Understanding water hardness
Water hardness is a measure of the total dissolved salt content in water or the quantity of certain metallic ions. e.g. calcium and magnesium. The general hardness (GH) refers to the total content of these combinations of salts and can be divided into carbonate hardness (KH) and permanent hardness. KH can be removed through boiling the water, whereas permanent hardness remains after boiling.They’re often unavoidably introduced in new plants and blend into the aquarium environment.
There is no universal, ideal water hardness. The perfect conditions are those, closest to your fish’s natural environment.
A high KH plays a significant role in the aquarium by keeping the pH stable. When fish breathe and your filter converts toxic waste this releases hydrogen ions which can drop the pH. A high KH will soak these ions up like a sponge and stop the pH from changing too much, causing stress to your fish. If you are keeping fish from the Amazon then you will want to have a lower water hardness but if you are keeping African cichlids or pond fish then a higher hardness would be better as this is what they are naturally used to. Water hardness can be raised by adding a calcium based substrate or by adding a water buffering product. To lower water hardness levels perform small water changes with reverse osmosis or rain water.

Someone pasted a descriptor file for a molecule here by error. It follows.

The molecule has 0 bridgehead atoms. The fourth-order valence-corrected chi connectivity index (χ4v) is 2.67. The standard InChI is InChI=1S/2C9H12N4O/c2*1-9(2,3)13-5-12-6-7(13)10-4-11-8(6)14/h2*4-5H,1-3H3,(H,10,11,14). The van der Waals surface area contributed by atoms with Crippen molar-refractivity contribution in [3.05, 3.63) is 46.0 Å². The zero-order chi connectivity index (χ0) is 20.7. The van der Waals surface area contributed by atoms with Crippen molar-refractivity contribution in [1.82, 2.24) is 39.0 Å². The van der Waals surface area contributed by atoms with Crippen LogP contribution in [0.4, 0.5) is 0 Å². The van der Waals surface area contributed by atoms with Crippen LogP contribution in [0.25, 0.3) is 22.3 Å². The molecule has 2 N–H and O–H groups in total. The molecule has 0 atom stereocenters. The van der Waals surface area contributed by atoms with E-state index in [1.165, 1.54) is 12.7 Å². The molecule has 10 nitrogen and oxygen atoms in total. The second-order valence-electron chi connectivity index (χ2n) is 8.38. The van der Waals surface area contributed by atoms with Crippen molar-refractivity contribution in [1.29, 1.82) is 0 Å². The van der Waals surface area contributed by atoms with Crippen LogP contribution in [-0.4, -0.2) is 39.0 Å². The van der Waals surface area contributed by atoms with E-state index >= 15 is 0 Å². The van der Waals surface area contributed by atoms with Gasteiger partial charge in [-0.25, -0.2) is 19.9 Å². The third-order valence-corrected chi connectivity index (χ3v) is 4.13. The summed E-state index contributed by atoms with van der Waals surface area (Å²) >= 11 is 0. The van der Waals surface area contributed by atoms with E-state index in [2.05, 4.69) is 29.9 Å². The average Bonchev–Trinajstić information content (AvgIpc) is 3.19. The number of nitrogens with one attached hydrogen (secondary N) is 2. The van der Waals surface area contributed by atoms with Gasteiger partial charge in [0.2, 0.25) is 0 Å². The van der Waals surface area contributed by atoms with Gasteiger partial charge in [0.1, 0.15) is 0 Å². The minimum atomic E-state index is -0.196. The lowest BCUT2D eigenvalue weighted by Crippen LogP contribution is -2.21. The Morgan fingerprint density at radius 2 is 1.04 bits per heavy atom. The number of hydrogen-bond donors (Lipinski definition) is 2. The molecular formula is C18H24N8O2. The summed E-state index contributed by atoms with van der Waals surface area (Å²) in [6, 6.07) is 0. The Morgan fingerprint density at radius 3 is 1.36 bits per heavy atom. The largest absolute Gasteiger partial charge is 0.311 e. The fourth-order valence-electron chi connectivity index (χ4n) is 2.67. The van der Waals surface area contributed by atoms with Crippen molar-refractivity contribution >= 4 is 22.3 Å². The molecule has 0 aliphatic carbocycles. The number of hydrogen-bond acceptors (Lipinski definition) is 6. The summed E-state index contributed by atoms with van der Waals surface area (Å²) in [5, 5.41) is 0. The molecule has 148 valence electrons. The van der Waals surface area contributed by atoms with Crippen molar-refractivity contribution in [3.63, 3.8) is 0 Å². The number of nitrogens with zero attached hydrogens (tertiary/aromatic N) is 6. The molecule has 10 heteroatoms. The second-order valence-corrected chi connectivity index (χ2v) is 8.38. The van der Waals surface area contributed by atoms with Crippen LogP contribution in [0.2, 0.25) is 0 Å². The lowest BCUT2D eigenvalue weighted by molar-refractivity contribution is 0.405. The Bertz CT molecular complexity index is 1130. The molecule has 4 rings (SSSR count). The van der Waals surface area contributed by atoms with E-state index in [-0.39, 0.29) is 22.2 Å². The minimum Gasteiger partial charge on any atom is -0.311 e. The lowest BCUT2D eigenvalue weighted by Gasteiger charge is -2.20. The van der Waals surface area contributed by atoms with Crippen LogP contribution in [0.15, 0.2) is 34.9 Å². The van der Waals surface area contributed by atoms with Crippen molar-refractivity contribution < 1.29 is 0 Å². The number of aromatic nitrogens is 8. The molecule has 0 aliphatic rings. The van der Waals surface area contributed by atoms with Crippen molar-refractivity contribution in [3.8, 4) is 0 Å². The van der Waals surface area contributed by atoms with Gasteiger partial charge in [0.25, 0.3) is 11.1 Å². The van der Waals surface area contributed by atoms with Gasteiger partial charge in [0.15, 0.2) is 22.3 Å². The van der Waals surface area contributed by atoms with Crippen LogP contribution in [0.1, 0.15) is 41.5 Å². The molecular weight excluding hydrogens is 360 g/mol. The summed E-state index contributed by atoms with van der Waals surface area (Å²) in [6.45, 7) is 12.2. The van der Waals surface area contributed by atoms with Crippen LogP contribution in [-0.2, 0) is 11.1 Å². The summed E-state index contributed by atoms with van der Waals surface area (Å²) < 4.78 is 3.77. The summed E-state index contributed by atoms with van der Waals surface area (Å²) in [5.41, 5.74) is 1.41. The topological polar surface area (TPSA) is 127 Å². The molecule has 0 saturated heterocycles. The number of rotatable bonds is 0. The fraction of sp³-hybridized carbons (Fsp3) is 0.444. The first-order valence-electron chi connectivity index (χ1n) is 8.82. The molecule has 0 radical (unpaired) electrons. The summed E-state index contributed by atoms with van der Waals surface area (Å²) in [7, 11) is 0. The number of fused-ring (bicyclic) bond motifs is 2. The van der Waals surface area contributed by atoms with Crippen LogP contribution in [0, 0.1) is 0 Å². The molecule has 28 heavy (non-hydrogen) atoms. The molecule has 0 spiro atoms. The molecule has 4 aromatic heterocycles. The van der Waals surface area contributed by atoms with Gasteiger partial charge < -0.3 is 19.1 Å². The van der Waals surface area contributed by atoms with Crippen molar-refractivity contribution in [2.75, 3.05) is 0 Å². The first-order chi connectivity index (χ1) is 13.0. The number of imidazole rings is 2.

Increased water hardness is caused by:
- Where your tap water is sourced from – test the water coming out of your tap to see if it is hard or soft.
- Calcium substrates like coral sand.
- Some ornaments or pond walls which leach chemicals into the water.
Decreased water hardness is caused by:
- Where your tap water is sourced from
- Fish respiration and biological filtration over an extended period of time – Old tank syndrome
- Plant growth